Oh, brother, here we go again… Of the 14,700 mortgage applications submitted by black Virginians last year, 11.9% were turned down, reports the Virginia Mercury. By contrast, of the 70,400 applications from non-Hispanic whites, only 5% were rejected. The difference in acceptance rates cannot be attributed solely to differences in income, says the online publication. Racial disparities in loan denial rates exist at almost every income level.
The Mercury article does not state explicitly that the gap in rejection rates is attributable to racism, bias or discrimination, but it frames the issue as if it is. The article provides this assessment from Alex Guzmán, director of fair housing for the nonprofit group Housing Opportunities Made Equal of Virginia:
In light of the protests triggered by the death of George Floyd under the knee of a Minneapolis police officer, the latest [Home Mortgage Disclosure Act] numbers take on added meaning because “homeownership is probably the most powerful way to rectify the racial wealth gap.”
And this from Bruce Whitehurst, president of the Virginia Bankers Association:
Speaking for myself as a non-Hispanic White, we have to think a lot more about why the differences are there. I just think we’re at this place where we need to address the structural issues. And I think it’s fair for anyone in the Black community to say, ‘What took you so long to figure out what we’ve known for a long time?’”
As always with racial disparities = racial discrimination stories, there is a lot less to these numbers than meets the eye. Indeed, if there is a guilty party involved, it is the media, in this case the Virginia Mercury, which cherry picks data to push a left-wing Oppression Narrative that can serve only to inflame African-Americans’ sense of grievance and victimhood, and, thereby, discourage blacks from seeking mortgage financing!
First, there’s the old trick of presenting the cherry-picked data in a way that casts the U.S. banking industry in the least favorable light: 11.9% of blacks were rejected compared to only 5% of whites. By that reckoning, blacks were rejected at twice the rate of whites! A more optimistic way of framing the narrative would note that 89.1% of blacks’ mortgage loan applications were accepted, which was 94% of the rate (95%) at which whites’ loans were accepted.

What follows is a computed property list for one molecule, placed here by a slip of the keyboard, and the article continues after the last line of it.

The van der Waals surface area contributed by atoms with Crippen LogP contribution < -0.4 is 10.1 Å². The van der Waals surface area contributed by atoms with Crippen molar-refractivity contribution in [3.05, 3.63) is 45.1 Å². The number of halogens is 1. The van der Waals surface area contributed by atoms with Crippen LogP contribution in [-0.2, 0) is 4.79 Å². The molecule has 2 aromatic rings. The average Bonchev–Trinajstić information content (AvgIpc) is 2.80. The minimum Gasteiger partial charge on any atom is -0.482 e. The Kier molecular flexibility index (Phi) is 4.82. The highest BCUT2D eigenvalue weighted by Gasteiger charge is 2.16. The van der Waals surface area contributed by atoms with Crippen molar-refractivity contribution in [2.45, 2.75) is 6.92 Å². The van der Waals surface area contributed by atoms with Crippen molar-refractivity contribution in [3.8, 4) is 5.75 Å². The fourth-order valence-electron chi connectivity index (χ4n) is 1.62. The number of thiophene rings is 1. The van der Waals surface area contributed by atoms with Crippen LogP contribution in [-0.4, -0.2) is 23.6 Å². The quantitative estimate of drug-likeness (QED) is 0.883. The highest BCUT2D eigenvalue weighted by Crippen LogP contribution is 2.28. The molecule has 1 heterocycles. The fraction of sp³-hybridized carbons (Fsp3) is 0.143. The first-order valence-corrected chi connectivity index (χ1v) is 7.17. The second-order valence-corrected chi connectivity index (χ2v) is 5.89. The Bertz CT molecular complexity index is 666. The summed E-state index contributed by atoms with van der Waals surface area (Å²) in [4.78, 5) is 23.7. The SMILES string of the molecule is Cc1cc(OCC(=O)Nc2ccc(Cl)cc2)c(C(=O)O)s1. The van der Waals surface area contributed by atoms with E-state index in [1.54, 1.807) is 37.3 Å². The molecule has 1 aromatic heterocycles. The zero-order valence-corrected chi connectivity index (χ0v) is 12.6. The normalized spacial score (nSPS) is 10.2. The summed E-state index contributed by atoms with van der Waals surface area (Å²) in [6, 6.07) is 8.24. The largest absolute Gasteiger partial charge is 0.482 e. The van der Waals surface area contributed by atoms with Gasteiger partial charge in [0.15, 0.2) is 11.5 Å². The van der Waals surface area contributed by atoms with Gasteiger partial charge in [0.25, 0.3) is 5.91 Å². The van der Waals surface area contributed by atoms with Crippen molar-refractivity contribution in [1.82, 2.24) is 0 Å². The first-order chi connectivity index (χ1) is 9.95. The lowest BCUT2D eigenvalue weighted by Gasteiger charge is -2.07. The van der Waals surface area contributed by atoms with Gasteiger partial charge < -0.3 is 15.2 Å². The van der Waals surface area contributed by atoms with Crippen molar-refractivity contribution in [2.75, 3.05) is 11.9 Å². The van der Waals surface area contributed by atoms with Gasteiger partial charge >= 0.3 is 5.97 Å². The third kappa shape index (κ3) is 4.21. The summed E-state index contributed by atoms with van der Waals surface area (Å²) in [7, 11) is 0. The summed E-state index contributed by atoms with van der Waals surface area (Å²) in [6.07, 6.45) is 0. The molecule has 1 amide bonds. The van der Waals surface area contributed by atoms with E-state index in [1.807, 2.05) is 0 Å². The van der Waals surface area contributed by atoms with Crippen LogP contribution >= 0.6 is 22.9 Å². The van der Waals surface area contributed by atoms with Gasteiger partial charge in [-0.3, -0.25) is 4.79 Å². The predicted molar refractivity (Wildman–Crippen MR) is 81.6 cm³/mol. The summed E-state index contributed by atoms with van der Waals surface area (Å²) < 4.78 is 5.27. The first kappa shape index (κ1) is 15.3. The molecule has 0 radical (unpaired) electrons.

But there’s a much bigger flaw in the article’s reasoning. Income is not the primary factor banks look at when approving mortgage loans. Here are the factors listed by SmartAsset.com:
- The size of your down payment. Industry standards say that homebuyers applying for conventional mortgages should put down at least 20% of the loan amount. A higher down payment reduces risks for the lender and increases the odds of acceptance.
- Credit history. Mortgage lenders often look at FICO credit scores as an indicator of how well borrowers manages their money and the likelihood that they will repay a loan.
- Work history. Mortgage lenders look at applicants’ employment histories. Demonstrating steady employment and sources of income will improve an applicant’s chances of being approved.
- Debt-to-income ratio. Lenders want to know how much student loan debt, credit card debt, and other debts a borrower has. Lenders tend to avoid lending money to applicants with DITs above 43%. “That’s because lenders want to ensure that borrowers can make all of their monthly payments without overextending themselves.”
- The type of loan. There are many kinds of loans. Some loans are bigger, some smaller. Some have 15-year amortizations, others have 30-years. Some are fixed, some are variable. Each type of loan has a different risk profile.
Comparing mortgage acceptance rates of different racial/ethnic groups without accounting for the size of loans, the size of down payments, credit history, debt-to-income ratios, and the type of loans is a meaningless exercise. Adjusting acceptance rates for income is likewise a meaningless exercise. Insinuating the existence of structural racism by citing differences in mortgage-rejection rates between whites and blacks without adjusting for those factors is reckless and irresponsible.
There is one more reason why this article fails abysmally to support the Oppression Narrative. The author posits no mechanism by which the implied discrimination takes place. An increasing percentage loan originations now are approved over the phone or online, not in face-to-face meetings in which an applicant’s race can be identified. There’s an old joke of a dog sitting behind a computer and talking to a canine friend, who says, “The best thing about the Internet is that nobody knows I’m a dog.” Perhaps it can also be said that on the Internet, nobody knows if an applicant is black, brown or white.
There is a narrative that says the algorithms replacing face-to-face meetings do discriminate — but not in the form of mortgage acceptance rates. According to a 2019 Berkeley study, algorithmic lenders charge minorities higher mortgage rates — 5.3 basis points more in interest for purchase mortgages and 2.0 basis points for refinance mortgages originated on FinTech platforms — but its findings “show no discrimination in rejection rates.”
Moreover, the discrimination in lending rates is inadvertent. “Lenders may be able to extract monopoly rents from minority borrowers because such borrowers might be prone to less shopping on average.”
As Samuel Clemens famously said, there are lies, damn lies and statistics. You can decide for yourself which label best applies to this particular.
P.S. Note to the Virginia Bankers Association. Find a spokesman who can do a better job defending your industry.There are currently no comments highlighted.